MMM: Let The Right Godzilla Under The Simple Sea

James here with Movie Music Monday!

Three pieces from random sources today.  They’re all somber in tone.  I gravitated in that direction, so here we are.

Oh, boy.  The ending of Ishiro Honda’s classic ‘Gojira’, scored by Akira Ifakube.  Serious stuff.

Ah, ‘Blood Simple’.  Chilling neo-noir.  The Coen Brothers’ first feature — if I recall correctly — and their first collaboration with Carter Burwell, who showed just as much skill as his creative partners.  This is a very Carpenteresque theme.

Now here’s something somber for you. Johan Söderqvist’s theme for ‘Let The Right One In’ is beautiful. That’s all.

Let The Right One In

Stars: ★★★★

Summary:  A true masterpiece of postmodern horror, with heartrending emotional realism.

Review:  No matter who you are, when you’re a kid, bullying always seems to find you.  For some of us, it’s the moment when we realize that the world isn’t a friendly place.  Many are deeply scarred by their experiences and they may become dysfunctional.  Others adapt.   ‘Let The Right One In’ explores the most tragic response to childhood bullying; turning into a bully yourself.  The boy at the story’s heart sees it as the only way out.  Then the little girl shows up.  She’s not like any kid that Oskar has ever known.  She tells him his instincts are correct.  With Oskar right on the cusp of puberty, the mysterious Eli is magnetic, and in due time he gets close enough to discover the terrible truth: She’s a vampire.

This is a meditation on all aspects of abuse, which is what makes ‘Let The Right One In’ a prime example of the horror genre.  There’s nothing scarier than the bitter truth.  The title comes from a rule, mentioned occasionally in vampire legends, that prevents a vampire from entering a place uninvited.  As Oskar discovers, casual evil is indiscriminate, but the most insidious things ask for permission.  As we know, bullying doesn’t disappear when we grow up; it just becomes more devious.  An abuser needs victims for their sense of self to survive.  There’s an obvious parallel with vampirism.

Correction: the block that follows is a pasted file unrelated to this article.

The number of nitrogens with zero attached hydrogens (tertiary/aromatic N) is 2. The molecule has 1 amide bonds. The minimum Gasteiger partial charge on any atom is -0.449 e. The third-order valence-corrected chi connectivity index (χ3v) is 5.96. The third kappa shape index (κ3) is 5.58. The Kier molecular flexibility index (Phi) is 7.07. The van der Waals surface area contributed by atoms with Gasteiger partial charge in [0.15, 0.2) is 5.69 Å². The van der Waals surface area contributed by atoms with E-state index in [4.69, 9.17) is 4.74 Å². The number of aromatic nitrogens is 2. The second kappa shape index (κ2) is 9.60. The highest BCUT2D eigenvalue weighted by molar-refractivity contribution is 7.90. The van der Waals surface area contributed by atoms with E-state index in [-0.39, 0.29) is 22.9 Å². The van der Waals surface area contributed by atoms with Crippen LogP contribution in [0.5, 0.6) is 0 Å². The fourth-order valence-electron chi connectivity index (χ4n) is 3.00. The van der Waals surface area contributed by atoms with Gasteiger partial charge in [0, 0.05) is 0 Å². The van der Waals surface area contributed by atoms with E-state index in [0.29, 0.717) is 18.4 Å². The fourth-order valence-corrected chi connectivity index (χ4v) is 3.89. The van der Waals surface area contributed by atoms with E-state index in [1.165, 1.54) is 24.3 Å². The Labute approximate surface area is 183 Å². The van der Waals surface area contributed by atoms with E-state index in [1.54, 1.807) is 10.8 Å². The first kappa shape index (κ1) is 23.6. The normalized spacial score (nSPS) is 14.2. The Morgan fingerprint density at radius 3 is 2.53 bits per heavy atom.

Eli is a vampire’s victim, and tragically, she can only survive by embracing this new identity and the habitual murder that comes with it.  The character isn’t a villain or an object of horror.  She’s a believable, sympathetic person.  Oskar, for his part, just wants his anger to mean something.  Eli catches him early on stabbing a tree and practicing taunts.  When I was young and angry, sometimes my parents told me to go punch a pillow; but it didn’t matter, really, whether I punched a pillow or a brick wall.  We all want our fantasies to manifest.  Some of us have wise guardians who prevent us from taking vengeance and destroying ourselves.  Oskar isn’t so lucky.  Eli becomes his protector, but she’s also the ultimate bully.  Her feelings for Oskar are genuine, but she’s also the worst thing for him.

The film is technically well executed.  There’s no shaky handheld camera, jump cuts, or cheap scares.  The pristine wintry scenery is breathtaking and deceptively serene.  Johan Söderqvist’s score is incredibly beautiful, and if you need proof, just take a listen here.  The standout scene of the entire film is, fittingly, the ending.  I’ll probably never look at a swimming pool the same way again.

‘Let The Right One In’ will be considered among the 21st Century’s first masterpieces, even if it is under-appreciated by the public.  It’s a cinematic opus, a story that director Tomas Alfredson and writer John Ajvide Lindqvist should be terribly proud of.